Ok, so I have an issue with cleaning up threads upon a unexpected exit. I came
up with a solution but I wanted to ask if anyone has any advice or warnings.
Basically I am writing a Python library to run certain tasks. All of the calls
in the library start worker threads to do the actual work, and some of the
worker threads are persistent, others not. Most threads have cleanup work to
do (such as deleting temporary directories and killing spawned processes).
For better or worse, one of the requirements is that the library can't cause
the program to hang no matter what, even if it means you have to forego cleanup
in the event of an unexpected exit. Therefore all worker threads run as
daemons. Nevertheless, I feel like the worker threads should at least be given
a fair opportunity to clean up; all threads can be communicated with and asked
One obvious solution is to ask users to put all library calls inside a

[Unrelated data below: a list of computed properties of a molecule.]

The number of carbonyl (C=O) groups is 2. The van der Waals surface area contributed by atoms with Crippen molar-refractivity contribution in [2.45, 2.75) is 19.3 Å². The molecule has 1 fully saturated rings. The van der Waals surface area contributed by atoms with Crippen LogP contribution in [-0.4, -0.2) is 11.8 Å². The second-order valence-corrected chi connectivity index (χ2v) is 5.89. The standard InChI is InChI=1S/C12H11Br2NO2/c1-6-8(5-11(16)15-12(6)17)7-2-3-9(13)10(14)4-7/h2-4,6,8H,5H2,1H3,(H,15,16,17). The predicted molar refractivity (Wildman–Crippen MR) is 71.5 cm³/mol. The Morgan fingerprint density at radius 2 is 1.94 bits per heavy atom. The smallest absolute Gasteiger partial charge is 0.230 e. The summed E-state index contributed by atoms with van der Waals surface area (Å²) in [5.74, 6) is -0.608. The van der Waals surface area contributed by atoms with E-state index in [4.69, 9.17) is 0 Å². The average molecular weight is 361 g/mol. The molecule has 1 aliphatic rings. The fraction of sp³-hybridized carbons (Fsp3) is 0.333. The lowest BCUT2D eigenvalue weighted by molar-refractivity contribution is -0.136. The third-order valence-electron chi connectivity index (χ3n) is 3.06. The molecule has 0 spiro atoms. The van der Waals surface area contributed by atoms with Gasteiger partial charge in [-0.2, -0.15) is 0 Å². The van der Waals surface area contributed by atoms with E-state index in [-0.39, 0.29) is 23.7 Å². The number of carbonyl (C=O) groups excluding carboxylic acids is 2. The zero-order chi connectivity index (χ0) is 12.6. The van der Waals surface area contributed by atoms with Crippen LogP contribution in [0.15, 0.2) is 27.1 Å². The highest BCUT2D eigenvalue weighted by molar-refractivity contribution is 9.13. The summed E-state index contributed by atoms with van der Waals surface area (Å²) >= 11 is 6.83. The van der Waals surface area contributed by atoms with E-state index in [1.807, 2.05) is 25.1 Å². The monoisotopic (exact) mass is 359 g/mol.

with-statement that cleans up on exit, but I don't like it for various reasons.
Using atexit doesn't work because it's called after the daemon threads are
Here's the solution I came up with: in the library's init function, it will
start a non-daemon thread that simply joins the main thread, and then asks all
existing worker threads to exit gracefully before timing out and leaving them
to be killed. So if an exception ends the main thread, there is still a chance
to clean up properly.
Does anyone see a potential problem with this approach? It it possible that
this will cause the program to hang in any case? We can assume that all calls
to the library will occur from the main thread, or at least from the same
thread. (If that isn't the case, then the caller has taken responsibility to
ensure the program doesn't hang.)
This is Python 2.7, and it's only ever going to run on Windows.
Thanks for any advice/warnings.